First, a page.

The Building of Roche Harbor Resort by the Tarte Family: Neil Tarte in his own words.
Narration by Neil A. Tarte (1927-2014) to Mitzi Johnson.
|Roche Harbor Resort, San Juan Island, WA.|
Large photo dated 1956.
Originals from the archives of the S. P. H. S.©
Mitzi had promised Neil's devoted wife, Margaret, who died in 2007, that she would help Neil write his memoir. The first edition was published in 2010. Their recorded conversations are so carefully transcribed that you sense Neil himself, is explaining this story to you.
Reuben and Clara Tarte, Neil's parents, came to the San Juan Islands in their yacht, CLAREU II, in the 1930s to find that there was no safe place to tie up a yacht––except to pilings. About 20 years later, when they purchased the 4,000 acres and 12 miles of coastline from the McMillin family, they could envision a boater's marina. None existed anywhere.
All that was left were several buildings from the Roche Harbor Lime and Cement Co (earlier, a Hudson's Bay outpost), workers' cottages, and the McMillin home, along with a crumbling Hotel de Haro.
It took all the muscle the family had with Reuben, Clara, and Neil, at the helm, to build this magnificent resort. Neil's family and close friends all played a part in turning this 'jewel in the rough' into a location where people would want to come and stay.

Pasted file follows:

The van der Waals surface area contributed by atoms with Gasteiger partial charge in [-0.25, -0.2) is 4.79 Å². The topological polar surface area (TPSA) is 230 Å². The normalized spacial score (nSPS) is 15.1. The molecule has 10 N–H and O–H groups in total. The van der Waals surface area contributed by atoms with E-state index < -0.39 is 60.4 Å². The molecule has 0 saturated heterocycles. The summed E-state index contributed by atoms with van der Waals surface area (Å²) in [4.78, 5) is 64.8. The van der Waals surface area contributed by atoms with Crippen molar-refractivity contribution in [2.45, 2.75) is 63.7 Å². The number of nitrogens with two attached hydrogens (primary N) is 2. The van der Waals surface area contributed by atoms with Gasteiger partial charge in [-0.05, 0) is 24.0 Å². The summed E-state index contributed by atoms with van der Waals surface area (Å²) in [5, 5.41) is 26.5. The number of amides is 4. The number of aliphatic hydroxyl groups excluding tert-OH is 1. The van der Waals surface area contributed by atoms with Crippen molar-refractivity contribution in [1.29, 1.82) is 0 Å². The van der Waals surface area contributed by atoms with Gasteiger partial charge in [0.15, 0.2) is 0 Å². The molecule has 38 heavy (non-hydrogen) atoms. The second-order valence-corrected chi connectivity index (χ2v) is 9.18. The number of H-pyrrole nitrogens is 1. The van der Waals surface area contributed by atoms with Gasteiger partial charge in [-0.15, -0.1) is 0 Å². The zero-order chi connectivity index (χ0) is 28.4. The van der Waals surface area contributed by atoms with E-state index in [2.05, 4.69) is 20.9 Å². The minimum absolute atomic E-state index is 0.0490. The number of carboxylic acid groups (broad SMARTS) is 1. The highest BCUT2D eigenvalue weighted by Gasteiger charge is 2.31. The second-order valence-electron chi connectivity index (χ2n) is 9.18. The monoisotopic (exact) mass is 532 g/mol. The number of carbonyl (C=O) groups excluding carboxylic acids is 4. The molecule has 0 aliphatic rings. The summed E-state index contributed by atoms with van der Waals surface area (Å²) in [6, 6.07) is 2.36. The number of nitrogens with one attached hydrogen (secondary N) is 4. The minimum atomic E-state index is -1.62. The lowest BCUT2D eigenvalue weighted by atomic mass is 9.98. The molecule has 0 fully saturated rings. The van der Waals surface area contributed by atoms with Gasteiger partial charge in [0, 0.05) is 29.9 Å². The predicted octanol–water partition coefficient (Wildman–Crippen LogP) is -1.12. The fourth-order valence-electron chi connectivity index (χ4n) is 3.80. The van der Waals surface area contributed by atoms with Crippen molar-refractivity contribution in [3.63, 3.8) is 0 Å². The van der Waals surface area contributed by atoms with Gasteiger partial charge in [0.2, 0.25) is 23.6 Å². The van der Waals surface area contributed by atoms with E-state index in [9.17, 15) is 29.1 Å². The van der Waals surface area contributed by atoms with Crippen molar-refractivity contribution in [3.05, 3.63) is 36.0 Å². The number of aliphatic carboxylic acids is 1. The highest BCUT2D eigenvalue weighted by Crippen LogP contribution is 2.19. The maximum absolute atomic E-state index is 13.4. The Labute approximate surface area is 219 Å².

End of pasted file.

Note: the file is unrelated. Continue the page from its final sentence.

With determination, as they needed things, they would find a way to get them. They were able to restore the crumbling Hotel de Haro into 20 guest rooms (including President Theodore Roosevelt's room).
|Colors Ceremony, |
a tradition begun by Reuben Tarte (1927-2014)
It is performed at dusk every night during the summer,
and familiar to all Roche Harbor regulars.
Photo by Gordon Keith.
From the archives of the S. P. H. S.©
They developed the McMillin family home into a restaurant and bar, and added an outside deck and gazebo. They obtained a liquor license, turned Roche Harbor into a major port of entry for US Customs, and also added a 4,000-ft airstrip.
Today, one takes for granted this beautiful location, but the blood, sweat, and tears that went into creating it are worth reading.
You'll feel like Neil is just telling you what happened."
Review courtesy of writer Suzy Mygatt Wakefield, April 2012.
Tarte, Neil. The Building of Roche Harbor Resort by the Tarte Family. Illumina Publishing 2010.
The Building of Resort book search
The four photographs with captions in this post are from the archives of the Saltwater People Historical Society©.